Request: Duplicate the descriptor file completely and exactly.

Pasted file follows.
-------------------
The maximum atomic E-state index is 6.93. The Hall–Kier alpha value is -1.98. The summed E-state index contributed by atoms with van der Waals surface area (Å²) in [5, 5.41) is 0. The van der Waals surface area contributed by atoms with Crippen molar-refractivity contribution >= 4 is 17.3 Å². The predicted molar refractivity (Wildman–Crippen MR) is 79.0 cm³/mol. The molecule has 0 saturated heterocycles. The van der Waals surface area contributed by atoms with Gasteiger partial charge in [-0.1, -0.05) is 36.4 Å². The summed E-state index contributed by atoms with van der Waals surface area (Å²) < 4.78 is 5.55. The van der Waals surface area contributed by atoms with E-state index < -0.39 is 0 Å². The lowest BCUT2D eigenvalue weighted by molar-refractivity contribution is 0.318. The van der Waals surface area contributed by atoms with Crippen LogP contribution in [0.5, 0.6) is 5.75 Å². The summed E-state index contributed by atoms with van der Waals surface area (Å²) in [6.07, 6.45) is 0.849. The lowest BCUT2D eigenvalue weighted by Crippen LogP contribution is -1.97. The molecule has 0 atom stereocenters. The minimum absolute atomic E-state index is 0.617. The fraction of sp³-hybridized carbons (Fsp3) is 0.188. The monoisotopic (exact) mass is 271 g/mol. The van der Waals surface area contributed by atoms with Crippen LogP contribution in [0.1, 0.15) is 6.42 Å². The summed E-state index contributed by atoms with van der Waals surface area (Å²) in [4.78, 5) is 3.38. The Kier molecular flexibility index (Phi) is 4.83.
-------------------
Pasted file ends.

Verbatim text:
The maximum atomic E-state index is 6.93. The Hall–Kier alpha value is -1.98. The summed E-state index contributed by atoms with van der Waals surface area (Å²) in [5, 5.41) is 0. The van der Waals surface area contributed by atoms with Crippen molar-refractivity contribution >= 4 is 17.3 Å². The predicted molar refractivity (Wildman–Crippen MR) is 79.0 cm³/mol. The molecule has 0 saturated heterocycles. The van der Waals surface area contributed by atoms with Gasteiger partial charge in [-0.1, -0.05) is 36.4 Å². The summed E-state index contributed by atoms with van der Waals surface area (Å²) < 4.78 is 5.55. The van der Waals surface area contributed by atoms with E-state index < -0.39 is 0 Å². The lowest BCUT2D eigenvalue weighted by molar-refractivity contribution is 0.318. The van der Waals surface area contributed by atoms with Crippen LogP contribution in [0.5, 0.6) is 5.75 Å². The summed E-state index contributed by atoms with van der Waals surface area (Å²) in [6.07, 6.45) is 0.849. The lowest BCUT2D eigenvalue weighted by Crippen LogP contribution is -1.97. The molecule has 0 atom stereocenters. The minimum absolute atomic E-state index is 0.617. The fraction of sp³-hybridized carbons (Fsp3) is 0.188. The monoisotopic (exact) mass is 271 g/mol. The van der Waals surface area contributed by atoms with Crippen LogP contribution in [0.1, 0.15) is 6.42 Å². The summed E-state index contributed by atoms with van der Waals surface area (Å²) in [4.78, 5) is 3.38. The Kier molecular flexibility index (Phi) is 4.83.